Let’s be clear. Shepherd’s Pie is made with lamb (hence ‘Shepherd’) and Cottage pie is made with beef. End of story. You made a Shepherd’s pie but you used beef? No, you made Cottage pie. So when you pick up a Shepherd’s Pie from Trader Joe’s, be warned. I love that place but they are selling you Cottage Pie, not Shepherd’s. How do I know? I’m from Britain, trust me,
Now that’s out of the way, let’s get down to it. Fall is here, days are getting chillier and it is the perfect time to make Shepherd’s pie. Before discovering frozen mashed potatoes (and here I do commend Trader Joe’s, theirs are particularly good) this meaty feast was relegated to weekends, now it can be enjoyed any day of the week sans the dread of having to peel, boil and mash potatoes. Bliss!
This pie is pretty straightforward, but your choice of equipment for cooking and baking can make quite a difference.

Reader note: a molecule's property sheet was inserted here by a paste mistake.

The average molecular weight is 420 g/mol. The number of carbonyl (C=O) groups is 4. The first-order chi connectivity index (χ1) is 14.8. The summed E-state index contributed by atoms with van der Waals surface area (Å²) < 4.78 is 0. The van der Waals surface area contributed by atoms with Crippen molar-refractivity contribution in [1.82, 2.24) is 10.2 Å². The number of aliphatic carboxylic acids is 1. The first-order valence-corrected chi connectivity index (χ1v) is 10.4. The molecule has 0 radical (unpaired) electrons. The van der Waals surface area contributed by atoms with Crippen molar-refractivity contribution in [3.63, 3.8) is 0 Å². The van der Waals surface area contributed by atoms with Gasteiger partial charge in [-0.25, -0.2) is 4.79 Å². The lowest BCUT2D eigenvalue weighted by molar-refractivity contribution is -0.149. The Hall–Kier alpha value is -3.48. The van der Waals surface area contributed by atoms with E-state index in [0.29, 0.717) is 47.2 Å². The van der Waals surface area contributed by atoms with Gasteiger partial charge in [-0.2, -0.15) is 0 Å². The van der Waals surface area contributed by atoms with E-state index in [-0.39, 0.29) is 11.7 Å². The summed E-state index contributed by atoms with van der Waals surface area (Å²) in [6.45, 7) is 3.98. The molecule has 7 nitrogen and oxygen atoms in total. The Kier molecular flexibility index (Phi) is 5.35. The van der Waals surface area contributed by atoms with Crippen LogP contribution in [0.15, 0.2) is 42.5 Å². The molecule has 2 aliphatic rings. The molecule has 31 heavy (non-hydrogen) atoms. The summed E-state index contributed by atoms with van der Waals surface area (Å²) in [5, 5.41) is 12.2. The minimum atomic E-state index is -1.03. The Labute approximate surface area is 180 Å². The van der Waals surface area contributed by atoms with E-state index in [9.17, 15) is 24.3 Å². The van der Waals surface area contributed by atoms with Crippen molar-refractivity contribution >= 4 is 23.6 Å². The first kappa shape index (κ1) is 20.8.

When sautéing the filling, choose a deep, wide pan or pot with steep sides. Don’t use a frying pan. Frying pans result in a dry mixture and you want your pie to have a velvety, bubbling sauce when serving. But you still want enough space to cook everything evenly and get a little bit of caramelization on the bottom. I use a cast iron, enamel dutch oven. OK, I admit it, it’s Le Creuset and I love it.
The baking dish you use is also vital. Again, go for deep sides and a smaller bottom. This will retain more liquid and you will have a deeper, more satisfying pie rather than a thin layer of meat and potatoes.
1 tablespoon of extra virgin olive
1 large onion chopped
2 medium carrots diced (please, use a food processor and keep your sanity if you’re busy)
1 pound ground lamb, yes lamb! Did I mention that this is SHEPHERD’S pie and not COTTAGE pie???
1 tablespoon of fresh rosemary, chopped
1 tablespoon of fresh time leaves, chopped
1 bay leaf
1 glass of red wine
¼ cup of beef stock or broth
2 tablespoons of tomato paste
½ cup of frozen peas
1 28 ounce bag of frozen mashed potatoes
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